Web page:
As the driving creative force behind 30 Rock (and, to a certain extent, Saturday Night Live during her tenure as head writer) for its seven-season run, Tina Fey generally tried to cut against the television comedy grain, unafraid to chase after comedy that was offbeat, ambitious and downright weird, particularly for a network sitcom. Perhaps that's why Fey's feature film career has been, for the most part, so disappointing. Instead of letting her freak flag fly, she's pursued middle-of-the-road mainstream star vehicles, from the pregnancy-themed Baby Mama (which was more sitcom-y than 30 Rock), to the "zany" night-on-the-town adventure Date Night (which managed to waste the combined talents of Fey, Steve Carell, Mark Wahlberg, Mila Kunis, James Franco) and now Admission, which feels like an American version of those refined (re: pleasantly dull) British comedies -- think Waking Ned Devine and The Best Exotic Marigold Hotel -- that only people over 40 go and see. It's mostly harmless, but also pretty lifeless.
Like her previous two films, Fey is just an actor-for-hire on Admission, with the writing duties being handled by Karen Croner, working from a book by Jean Hanff Korelitz. (And maybe her lack of script involvement in these star vehicles is the root of their problem; after all, Mean Girls owes roughly 80 percent of its general awesomeness to Fey's screenplay, with another 10 percent going to Rachel McAdams's bitchface and the remaining 10 percet to Lindsay Lohan's pre-Wilmer, pre-drugs, pre-insanity comic chops.) Croner's last big credit was the Meryl Streep-gets-cancer drama One True Thing and she approaches Admission with the same serious minded sense of purpose, which doesn't exactly help with, you know, the comedy of the piece. You kind of know you're in trouble when the movie commences with some earnest expository voiceover from Fey introducing us to her character -- uptight college admissions officer Portia Nathan (the name alone sounds like a Saturday Night Live parody) -- and her world, the leafy campus of New Jersey's own Princeton University. It's the height of admissions season at Princeton and when she's not carefully pouring over applications from eager prospies, Portia is going on short road trips through the Tri-State and New England areas, visiting high schools to deliver her carefully prepared sales pitch.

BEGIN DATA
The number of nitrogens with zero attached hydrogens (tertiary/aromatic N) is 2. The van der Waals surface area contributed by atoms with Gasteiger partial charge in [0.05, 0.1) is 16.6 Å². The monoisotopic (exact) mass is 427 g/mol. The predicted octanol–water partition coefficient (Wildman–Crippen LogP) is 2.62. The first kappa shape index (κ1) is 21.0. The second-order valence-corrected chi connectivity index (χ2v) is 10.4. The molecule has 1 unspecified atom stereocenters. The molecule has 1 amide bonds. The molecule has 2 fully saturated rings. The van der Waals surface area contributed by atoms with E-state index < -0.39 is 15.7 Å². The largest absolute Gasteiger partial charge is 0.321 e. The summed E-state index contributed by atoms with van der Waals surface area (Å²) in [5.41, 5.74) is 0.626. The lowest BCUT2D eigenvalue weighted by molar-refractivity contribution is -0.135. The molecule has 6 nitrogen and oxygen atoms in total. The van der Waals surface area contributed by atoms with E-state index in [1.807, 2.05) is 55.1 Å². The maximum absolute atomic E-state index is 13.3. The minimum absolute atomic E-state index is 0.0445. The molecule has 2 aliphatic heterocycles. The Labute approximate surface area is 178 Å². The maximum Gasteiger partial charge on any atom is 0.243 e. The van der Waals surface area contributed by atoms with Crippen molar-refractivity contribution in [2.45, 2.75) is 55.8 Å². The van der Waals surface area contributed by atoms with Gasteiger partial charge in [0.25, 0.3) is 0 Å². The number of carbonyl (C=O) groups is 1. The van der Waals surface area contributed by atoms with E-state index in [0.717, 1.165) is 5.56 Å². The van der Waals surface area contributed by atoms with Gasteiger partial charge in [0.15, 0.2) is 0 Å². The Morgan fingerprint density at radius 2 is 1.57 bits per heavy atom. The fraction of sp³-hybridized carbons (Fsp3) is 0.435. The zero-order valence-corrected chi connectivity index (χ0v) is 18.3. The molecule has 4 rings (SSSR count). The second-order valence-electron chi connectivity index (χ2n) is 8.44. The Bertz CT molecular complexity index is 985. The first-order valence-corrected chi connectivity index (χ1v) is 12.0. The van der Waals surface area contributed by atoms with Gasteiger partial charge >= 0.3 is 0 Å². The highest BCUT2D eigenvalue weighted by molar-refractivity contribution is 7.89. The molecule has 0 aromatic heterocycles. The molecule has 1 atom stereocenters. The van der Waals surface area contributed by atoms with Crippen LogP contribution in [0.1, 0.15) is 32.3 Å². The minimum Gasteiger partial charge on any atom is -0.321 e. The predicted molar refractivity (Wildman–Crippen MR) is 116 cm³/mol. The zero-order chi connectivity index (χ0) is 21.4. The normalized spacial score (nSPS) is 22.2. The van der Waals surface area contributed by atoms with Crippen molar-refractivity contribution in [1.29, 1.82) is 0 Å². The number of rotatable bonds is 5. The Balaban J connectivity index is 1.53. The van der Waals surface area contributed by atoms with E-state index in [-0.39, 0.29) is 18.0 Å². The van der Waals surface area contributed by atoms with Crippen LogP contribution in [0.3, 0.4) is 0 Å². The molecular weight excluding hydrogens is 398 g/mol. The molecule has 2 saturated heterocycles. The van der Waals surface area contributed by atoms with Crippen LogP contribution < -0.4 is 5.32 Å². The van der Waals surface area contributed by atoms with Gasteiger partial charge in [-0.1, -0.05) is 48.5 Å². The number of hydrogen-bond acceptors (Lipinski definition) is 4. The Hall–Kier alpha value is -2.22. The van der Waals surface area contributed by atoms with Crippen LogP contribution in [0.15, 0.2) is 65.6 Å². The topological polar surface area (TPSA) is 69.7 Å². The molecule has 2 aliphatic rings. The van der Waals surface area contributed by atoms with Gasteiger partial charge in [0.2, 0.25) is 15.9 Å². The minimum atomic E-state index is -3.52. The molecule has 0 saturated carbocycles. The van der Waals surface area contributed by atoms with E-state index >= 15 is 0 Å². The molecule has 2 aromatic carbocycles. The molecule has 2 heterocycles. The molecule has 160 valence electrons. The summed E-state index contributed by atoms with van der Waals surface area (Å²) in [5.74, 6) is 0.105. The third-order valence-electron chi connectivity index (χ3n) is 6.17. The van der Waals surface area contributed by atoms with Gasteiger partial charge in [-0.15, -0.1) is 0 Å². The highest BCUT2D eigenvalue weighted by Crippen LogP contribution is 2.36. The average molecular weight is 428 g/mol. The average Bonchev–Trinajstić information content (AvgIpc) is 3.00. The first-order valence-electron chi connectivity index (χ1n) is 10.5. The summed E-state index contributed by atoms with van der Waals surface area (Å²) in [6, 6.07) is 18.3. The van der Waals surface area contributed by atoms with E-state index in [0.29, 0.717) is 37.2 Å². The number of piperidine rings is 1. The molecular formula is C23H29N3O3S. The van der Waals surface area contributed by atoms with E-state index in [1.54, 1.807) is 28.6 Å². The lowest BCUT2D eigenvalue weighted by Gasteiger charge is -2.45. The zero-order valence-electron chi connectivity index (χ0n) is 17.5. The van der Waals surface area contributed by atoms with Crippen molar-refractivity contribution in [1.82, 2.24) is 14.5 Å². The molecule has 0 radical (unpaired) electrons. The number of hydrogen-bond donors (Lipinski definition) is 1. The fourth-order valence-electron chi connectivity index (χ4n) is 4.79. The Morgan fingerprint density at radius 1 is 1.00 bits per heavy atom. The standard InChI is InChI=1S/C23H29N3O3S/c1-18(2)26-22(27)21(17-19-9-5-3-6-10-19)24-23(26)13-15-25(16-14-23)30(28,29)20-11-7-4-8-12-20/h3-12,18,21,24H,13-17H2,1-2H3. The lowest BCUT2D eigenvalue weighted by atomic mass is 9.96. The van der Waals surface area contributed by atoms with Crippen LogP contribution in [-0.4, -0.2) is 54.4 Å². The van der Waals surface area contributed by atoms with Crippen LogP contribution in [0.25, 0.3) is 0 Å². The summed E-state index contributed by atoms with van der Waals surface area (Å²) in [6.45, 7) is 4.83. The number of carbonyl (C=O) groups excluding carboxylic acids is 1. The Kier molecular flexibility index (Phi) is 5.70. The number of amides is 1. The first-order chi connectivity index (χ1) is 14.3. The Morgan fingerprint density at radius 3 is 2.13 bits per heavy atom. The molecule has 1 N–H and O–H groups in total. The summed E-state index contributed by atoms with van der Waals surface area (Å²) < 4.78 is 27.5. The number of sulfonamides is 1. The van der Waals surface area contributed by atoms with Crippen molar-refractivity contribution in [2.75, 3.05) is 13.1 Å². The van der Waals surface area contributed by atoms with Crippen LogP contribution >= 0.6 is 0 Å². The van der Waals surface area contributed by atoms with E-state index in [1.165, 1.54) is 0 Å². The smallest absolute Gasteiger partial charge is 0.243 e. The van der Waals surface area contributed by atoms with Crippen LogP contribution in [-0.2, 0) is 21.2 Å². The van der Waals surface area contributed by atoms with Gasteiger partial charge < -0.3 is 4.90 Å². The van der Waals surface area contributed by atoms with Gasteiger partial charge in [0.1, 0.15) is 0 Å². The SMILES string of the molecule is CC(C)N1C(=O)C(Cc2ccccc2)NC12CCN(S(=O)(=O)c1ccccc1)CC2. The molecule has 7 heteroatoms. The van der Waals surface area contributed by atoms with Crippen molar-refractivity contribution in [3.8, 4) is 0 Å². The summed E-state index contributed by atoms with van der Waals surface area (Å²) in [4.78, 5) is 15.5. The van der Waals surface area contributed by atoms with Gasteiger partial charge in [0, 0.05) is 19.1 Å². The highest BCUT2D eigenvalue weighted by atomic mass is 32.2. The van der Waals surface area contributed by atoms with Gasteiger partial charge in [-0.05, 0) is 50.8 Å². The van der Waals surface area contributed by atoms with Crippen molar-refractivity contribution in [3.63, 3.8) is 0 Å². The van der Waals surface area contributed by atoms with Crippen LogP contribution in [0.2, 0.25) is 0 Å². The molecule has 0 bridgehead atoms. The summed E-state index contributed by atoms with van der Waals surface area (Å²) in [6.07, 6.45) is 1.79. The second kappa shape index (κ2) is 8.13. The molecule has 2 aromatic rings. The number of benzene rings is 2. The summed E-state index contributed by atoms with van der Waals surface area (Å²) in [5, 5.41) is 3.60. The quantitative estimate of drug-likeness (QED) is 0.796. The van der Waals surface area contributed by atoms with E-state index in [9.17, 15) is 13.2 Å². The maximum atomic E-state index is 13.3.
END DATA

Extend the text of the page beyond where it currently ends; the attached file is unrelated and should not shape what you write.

One of the schools she stops by is New Quest, a "progressive" (re: no grades, no homework, no being sent to the principal's office) learning institution based out of what appears to be a barn. The guy running the place -- who also seems to be the only teacher on staff -- is handsome do-gooder John Pressman (Paul Rudd), a rich kid who tried to flee his privileged upbringing by devoting his life to various charitable pursuits that have taken him all over the world, including Africa, where he acquired an adopted son, Nelson (Travaris Spears). He's also got a whopper of a secret, which is why he tracked Portia down at Princeton and asked her to visit New Quest. He's got a student, Jeremiah (Nat Wolff), who is clearly an Albert Einstein-level genius. Trouble is, he's also got Einstein's general dislike of organized (or, in the case of New Quest's model, semi-organized) learning. A college like Princeton seems completely out of his reach unless an admissions officer (namely Portia) is willing to go to bat for him. Oh, and by the way, he tells her, there's a 90 percent chance that Jeremiah is the son you secretly had and gave up for adoption years ago, after which point you decided that children weren't going to be part of your life plan. BOOM! How's that for a recommendation?